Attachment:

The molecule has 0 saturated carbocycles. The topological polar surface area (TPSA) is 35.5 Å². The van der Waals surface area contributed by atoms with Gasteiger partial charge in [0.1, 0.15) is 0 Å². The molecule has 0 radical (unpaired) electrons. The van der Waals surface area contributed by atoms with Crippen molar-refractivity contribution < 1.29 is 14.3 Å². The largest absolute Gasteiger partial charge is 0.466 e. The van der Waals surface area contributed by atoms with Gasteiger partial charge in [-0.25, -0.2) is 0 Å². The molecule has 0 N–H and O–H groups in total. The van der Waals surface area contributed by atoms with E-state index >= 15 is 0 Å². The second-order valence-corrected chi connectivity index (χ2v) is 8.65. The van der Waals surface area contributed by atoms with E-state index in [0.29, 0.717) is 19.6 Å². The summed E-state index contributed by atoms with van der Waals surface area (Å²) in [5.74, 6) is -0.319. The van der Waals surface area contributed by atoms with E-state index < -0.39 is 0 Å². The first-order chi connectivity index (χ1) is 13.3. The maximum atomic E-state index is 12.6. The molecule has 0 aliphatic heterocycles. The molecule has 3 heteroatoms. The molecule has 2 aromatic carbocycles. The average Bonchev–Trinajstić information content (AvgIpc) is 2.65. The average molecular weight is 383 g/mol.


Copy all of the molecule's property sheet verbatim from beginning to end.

The molecule has 0 saturated carbocycles. The topological polar surface area (TPSA) is 35.5 Å². The van der Waals surface area contributed by atoms with Gasteiger partial charge in [0.1, 0.15) is 0 Å². The molecule has 0 radical (unpaired) electrons. The van der Waals surface area contributed by atoms with Crippen molar-refractivity contribution < 1.29 is 14.3 Å². The largest absolute Gasteiger partial charge is 0.466 e. The van der Waals surface area contributed by atoms with Gasteiger partial charge in [-0.25, -0.2) is 0 Å². The molecule has 0 N–H and O–H groups in total. The van der Waals surface area contributed by atoms with E-state index >= 15 is 0 Å². The second-order valence-corrected chi connectivity index (χ2v) is 8.65. The van der Waals surface area contributed by atoms with E-state index in [0.29, 0.717) is 19.6 Å². The summed E-state index contributed by atoms with van der Waals surface area (Å²) in [5.74, 6) is -0.319. The van der Waals surface area contributed by atoms with E-state index < -0.39 is 0 Å². The first-order chi connectivity index (χ1) is 13.3. The maximum atomic E-state index is 12.6. The molecule has 0 aliphatic heterocycles. The molecule has 3 heteroatoms. The molecule has 2 aromatic carbocycles. The average Bonchev–Trinajstić information content (AvgIpc) is 2.65. The average molecular weight is 383 g/mol.